Stewart, for example, had been able to write a monthly year 2000 column in his local newspaper in El Dorado, N.M., a town 10 miles south of Santa Fe. Stewart said the heightened awareness that he and concerned neighbors generated had led to a number of preparedness steps that had once seemed unlikely, including a decision by a local bank to install a backup generator to make sure it could operate during a power failure.

Others spoke of neighbors who seemed to ignore the information they passed out and invitations to meetings on year 2000 preparedness, only to thank them months later. Frequently, strategies that had worked in one area were reported to have run into stone walls in other communities. The Santa Fe Community Foundation proved to be helpful in reaching out to nonprofit groups in New Mexico, but Boulder advocates struck out when trying to persuade the United Way to take on that job in their town.

Some attendees reported strong support from emergency management officials in their communities, while others said they had been brushed off as crazy amateurs.

"It's weird what works and what doesn't," said Rosa Zubizarreta, a translator and veteran of anti-nuclear and bilingual education battles. She received a modest grant this year from the Center for Y2K and Society that allowed her to work full time on year 2000 preparedness in Oakland, Calif.

The efforts at mutual support were not relentlessly earnest. Saturday night appeared on the agenda as "Fun, Fun, Fun." Ms. O'Riley passed out silly hats and year 2000 door prizes, after which the Nashville duo of Strimer and Nell Levin led the group through a series of parody songs with lyrics by Stewart. The Notre Dame fight song, for example, became five verses beginning with:

Three cheers for Olde Y2K,

Stock up on Twinkies without delay,

Get some water and firewood too,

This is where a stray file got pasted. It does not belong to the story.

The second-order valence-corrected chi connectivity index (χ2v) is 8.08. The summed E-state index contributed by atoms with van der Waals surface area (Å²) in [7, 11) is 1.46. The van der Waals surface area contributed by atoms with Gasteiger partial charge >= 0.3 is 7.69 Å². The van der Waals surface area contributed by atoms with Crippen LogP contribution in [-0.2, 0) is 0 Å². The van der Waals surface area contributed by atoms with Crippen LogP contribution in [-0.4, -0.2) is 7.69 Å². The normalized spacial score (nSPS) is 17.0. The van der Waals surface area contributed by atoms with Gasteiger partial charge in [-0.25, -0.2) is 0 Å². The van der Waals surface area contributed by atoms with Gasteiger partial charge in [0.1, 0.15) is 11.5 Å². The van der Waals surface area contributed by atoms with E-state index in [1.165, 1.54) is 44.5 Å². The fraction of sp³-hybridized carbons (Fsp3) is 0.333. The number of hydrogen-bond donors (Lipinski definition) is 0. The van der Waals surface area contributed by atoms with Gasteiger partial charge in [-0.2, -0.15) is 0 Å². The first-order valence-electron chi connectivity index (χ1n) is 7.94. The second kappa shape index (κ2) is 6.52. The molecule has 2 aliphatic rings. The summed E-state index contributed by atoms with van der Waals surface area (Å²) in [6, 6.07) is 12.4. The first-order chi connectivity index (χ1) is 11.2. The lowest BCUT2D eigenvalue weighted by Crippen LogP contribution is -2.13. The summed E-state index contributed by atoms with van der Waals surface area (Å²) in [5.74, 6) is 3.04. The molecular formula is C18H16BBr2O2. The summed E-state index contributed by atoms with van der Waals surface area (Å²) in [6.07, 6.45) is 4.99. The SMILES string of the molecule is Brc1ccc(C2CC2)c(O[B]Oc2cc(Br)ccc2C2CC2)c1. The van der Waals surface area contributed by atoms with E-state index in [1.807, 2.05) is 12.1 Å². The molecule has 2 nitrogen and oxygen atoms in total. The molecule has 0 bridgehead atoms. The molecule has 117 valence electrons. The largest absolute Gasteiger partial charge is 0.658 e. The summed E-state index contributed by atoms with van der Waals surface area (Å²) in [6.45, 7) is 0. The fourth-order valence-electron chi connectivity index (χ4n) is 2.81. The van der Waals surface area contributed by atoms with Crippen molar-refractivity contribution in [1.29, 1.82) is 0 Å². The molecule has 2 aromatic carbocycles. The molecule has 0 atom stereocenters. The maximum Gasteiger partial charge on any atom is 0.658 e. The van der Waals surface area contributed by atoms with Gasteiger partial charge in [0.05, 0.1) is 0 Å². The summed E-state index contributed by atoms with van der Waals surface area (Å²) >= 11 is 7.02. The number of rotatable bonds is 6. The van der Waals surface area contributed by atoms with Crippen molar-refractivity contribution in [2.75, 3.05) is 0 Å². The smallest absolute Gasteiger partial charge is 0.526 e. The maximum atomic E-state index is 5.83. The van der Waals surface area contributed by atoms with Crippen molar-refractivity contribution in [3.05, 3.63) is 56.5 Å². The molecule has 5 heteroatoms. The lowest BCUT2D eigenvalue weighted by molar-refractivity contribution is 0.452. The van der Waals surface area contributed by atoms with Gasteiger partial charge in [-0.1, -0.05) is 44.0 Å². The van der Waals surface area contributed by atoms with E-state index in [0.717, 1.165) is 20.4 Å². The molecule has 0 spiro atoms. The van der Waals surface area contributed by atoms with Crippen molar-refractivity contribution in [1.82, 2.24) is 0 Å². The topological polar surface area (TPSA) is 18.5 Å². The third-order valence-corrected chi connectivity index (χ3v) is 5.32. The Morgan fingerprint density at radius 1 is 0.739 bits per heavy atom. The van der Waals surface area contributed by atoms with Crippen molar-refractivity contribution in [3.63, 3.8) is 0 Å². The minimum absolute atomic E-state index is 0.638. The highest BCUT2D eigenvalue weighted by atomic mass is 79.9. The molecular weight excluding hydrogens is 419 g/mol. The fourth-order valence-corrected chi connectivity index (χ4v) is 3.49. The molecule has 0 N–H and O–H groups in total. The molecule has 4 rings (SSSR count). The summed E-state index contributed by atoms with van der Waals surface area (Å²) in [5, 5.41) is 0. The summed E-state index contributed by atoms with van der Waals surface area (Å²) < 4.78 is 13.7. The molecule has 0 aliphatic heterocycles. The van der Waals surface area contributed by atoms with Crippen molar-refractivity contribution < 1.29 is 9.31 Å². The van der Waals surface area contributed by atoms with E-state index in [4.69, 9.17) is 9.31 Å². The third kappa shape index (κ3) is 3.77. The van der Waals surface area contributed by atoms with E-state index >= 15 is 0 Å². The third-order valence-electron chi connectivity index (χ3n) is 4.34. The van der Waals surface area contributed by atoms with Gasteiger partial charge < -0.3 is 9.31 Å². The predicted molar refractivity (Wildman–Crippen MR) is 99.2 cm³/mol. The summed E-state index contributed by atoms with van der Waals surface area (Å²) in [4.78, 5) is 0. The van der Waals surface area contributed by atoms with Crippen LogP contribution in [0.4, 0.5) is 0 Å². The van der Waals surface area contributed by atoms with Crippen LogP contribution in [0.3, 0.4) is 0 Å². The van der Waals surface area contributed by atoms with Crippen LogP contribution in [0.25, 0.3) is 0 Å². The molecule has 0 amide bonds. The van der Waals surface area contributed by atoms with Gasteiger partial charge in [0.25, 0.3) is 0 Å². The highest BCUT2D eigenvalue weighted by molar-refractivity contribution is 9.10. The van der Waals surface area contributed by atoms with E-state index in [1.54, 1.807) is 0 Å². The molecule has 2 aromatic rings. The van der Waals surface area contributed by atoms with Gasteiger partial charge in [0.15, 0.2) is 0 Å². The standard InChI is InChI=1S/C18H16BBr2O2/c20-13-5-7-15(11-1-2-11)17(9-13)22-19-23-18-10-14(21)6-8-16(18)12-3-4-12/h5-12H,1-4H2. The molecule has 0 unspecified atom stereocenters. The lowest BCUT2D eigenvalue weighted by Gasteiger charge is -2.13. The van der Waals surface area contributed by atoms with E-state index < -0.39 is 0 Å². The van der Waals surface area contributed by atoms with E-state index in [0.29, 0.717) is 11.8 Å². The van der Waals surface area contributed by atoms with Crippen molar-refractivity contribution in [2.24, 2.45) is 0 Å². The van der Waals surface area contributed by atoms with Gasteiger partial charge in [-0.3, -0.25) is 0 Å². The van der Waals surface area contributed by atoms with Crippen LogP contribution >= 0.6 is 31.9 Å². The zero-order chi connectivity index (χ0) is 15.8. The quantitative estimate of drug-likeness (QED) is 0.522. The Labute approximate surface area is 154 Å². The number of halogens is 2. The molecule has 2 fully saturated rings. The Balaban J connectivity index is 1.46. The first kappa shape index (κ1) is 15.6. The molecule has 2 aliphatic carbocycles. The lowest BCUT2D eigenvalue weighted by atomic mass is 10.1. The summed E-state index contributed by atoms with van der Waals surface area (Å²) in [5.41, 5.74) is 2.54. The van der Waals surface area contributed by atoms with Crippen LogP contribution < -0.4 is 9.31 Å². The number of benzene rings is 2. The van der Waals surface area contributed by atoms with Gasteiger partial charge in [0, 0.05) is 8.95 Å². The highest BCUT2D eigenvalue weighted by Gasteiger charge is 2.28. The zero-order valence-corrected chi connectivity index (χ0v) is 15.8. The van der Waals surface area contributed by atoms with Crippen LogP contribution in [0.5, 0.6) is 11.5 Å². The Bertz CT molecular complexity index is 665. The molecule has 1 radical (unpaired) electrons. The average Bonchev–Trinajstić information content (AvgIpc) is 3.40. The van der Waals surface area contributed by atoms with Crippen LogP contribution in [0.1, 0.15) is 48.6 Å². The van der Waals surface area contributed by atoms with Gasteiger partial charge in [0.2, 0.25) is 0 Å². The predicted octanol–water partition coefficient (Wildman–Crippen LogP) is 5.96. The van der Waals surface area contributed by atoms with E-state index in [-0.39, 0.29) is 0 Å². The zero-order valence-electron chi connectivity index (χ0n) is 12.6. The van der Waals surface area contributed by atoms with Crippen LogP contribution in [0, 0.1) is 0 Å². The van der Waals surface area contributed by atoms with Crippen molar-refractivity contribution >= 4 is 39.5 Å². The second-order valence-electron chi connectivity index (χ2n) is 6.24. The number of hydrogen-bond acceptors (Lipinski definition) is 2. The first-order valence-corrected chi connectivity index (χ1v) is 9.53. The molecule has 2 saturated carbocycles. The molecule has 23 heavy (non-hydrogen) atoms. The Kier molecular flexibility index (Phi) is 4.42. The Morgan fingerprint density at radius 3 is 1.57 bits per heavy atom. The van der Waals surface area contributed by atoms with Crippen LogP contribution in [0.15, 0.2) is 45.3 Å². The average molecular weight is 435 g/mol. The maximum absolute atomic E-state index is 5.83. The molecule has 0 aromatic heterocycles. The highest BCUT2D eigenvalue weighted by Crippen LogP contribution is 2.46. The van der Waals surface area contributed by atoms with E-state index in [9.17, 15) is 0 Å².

We'll spend a fortune before we are through.

Later the group turned out the lights, created an indoor alternative to a campfire with flashlights, and shared year 2000 horror stories.

-- Homer Beanfang (, October 26, 1999.

I thought it was interesting the other day when Bill Gates was quoted about people saying he was trying to take over the world. He said the person who was trying to do that was Rupert Murdoch. Interesting considering Murdoch's media holdings, anyway.

-- mommacarestx (, October 26, 1999.


Go read Charlie Register's piece at the Westergaard site. Here's the link. I think he does a far better job of explaining the media's postion than you did.

-- Dog Gone (, October 26, 1999.

Dog Gone:

Roleigh Martin is a y2k activist. He is investigating *why* the media have downplayed y2k, not *whether* they have. I tried to point out that I've seen quite a few others trying to investigate *why* the media have overplayed y2k, and not whether. The "whether" part comes from the observer's basic orientation. What was interesting to me wasn't so much the reasons those of each orientation marshalled in favor of their perspective, but the fact that opposite perspective led to opposite *observations* in the first place.

We see what we choose.

-- Flint (, October 26, 1999.


We see what we choose, only if we're exposed to it in the first place. If your point is that doomers see the media coverage differently than the pollies, okay, sure.

The extreme polarized camps on this follow the coverage closely, looking at all information available. We're the minority. The vast majority get rewritten press releases, and they are probably 95% optimistic. I'm being generous.

-- Dog Gone (, October 26, 1999.

Flint -not that this subject is important, but why are you trying to make your point - "that the results depend on who's observing" ?

I have seen some "news" articles say that there are people being alarmist, or some accusation along the lines of other "press" or "media" being panicked. Yet, those articles never mention WHO it is that's being so worried. They act as if most people are worried and here's why you shouldn't be.